Several months ago, a bipartisan group of lawmakers appeared to be united in banning TikTok, one of the country's most popular social media platforms, over concerns about protecting user data from the Chinese government.
Lawmakers grilled the company's CEO in March. But since that hearing, Congress has gone mostly quiet – at least publicly – on a ban.
The White House, Congress and other agencies have already taken action to ban TikTok from government devices. States and universities have made similar moves. But it's a national ban that has drawn the most attention, and its path in Congress is unclear.
James Lewis, Senior Vice President at the Center for Strategic and International Studies, a think tank focused on national security, says Congress has limited power in regulating the popular app.
"Congress can't ban TikTok," Lewis said. "I think this is one of the reasons this has fallen off the rails."
Lewis says Congress has the power to block financial transactions but not the authority for an outright ban. If it tried, Lewis added, the legislation would no doubt end up in court.
“There’s a hundred percent chance it will end up in court,” Lewis said.
Still, a number of bills sitting in Congress could impact TikTok. Perhaps the most notable is the bipartisan RESTRICT Act — Restricting the Emergency of Security Threats that Risk Information and Communications Technology Act — which gives the Commerce Secretary the power to review and prohibit certain transactions” between the U.S. and “foreign adversaries." That includes China, where TikTok's parent company, ByteDance, is based.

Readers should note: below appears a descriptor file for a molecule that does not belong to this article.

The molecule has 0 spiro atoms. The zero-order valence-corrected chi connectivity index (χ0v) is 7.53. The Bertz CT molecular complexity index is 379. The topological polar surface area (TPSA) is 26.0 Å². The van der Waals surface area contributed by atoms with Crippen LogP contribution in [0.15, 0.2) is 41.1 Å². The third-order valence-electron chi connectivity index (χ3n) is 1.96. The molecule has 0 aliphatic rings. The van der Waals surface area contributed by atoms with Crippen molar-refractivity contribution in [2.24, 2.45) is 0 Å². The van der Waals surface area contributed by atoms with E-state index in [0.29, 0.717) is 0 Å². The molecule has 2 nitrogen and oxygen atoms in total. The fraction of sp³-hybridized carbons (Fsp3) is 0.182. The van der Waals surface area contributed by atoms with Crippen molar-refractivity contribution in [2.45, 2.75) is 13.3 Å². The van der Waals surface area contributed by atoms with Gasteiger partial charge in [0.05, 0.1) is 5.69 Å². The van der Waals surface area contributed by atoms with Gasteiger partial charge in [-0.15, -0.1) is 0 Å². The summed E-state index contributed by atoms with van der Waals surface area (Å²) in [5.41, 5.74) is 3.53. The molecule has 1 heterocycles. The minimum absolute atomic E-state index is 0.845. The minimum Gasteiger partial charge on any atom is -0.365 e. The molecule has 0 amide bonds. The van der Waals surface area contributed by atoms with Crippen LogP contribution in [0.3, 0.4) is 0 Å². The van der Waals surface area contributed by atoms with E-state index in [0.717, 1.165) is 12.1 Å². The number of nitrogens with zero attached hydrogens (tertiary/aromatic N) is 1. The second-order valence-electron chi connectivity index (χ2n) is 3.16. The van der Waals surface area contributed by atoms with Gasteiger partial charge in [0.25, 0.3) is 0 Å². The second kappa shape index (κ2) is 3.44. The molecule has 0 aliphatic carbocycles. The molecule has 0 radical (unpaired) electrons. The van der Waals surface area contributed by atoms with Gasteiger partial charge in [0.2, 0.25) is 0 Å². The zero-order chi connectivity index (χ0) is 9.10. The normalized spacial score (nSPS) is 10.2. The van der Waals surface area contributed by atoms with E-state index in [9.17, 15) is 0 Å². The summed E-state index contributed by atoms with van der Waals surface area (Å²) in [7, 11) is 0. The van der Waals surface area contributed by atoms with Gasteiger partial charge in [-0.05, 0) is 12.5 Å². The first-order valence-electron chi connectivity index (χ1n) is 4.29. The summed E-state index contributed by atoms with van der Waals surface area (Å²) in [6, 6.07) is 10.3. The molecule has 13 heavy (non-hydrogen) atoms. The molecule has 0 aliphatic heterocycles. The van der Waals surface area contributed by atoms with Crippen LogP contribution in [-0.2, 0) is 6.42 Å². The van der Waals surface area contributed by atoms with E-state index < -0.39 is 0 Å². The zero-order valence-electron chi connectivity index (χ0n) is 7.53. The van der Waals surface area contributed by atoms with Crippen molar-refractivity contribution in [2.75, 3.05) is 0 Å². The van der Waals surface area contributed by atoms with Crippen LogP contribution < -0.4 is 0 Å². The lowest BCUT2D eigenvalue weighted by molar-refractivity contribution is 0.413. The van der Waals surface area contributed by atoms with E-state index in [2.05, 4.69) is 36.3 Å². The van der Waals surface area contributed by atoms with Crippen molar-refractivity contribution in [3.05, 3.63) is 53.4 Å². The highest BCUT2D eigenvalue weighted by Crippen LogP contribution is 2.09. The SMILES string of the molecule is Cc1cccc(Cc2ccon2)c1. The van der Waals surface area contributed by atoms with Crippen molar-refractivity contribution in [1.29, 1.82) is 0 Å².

A congressional source told Spectrum News that the bill could be added to a major defense spending bill, the National Defense Authorization Act, that the Senate is considering, but it's not clear if lawmakers still want to push the issue.
"Moving against TikTok would cost one party or the other possibly millions of votes," Lewis said. "So, I think there's the political perspective ... I think between the desire not to be seen as mean to China and the desire not to alienate voters people put the brakes on.”
Linda Nguyen, a content creator and regular consumer on TikTok, said the app is her "favorite social media platform to consume."
When the North Carolinian, originally from Texas, is on the platform, she chronicles her travels to restaurants across the two states. She says that because she's been creating content for social media for so long, data privacy isn't top of mind.
"I understand the concerns about data and privacy, and I feel like instead of doing an all or nothing, we can use TikTok, and all the social media platforms and see how we can make a safer place, instead of a total ban, because a total ban… just feels terrifying to me," she told Spectrum News.
President Joe Biden said he wants TikTok's parent company ByteDance to sell off TikTok, but Lewis told Spectrum News that TikTok is a gold mine for ByteDance, and that is not likely to happen.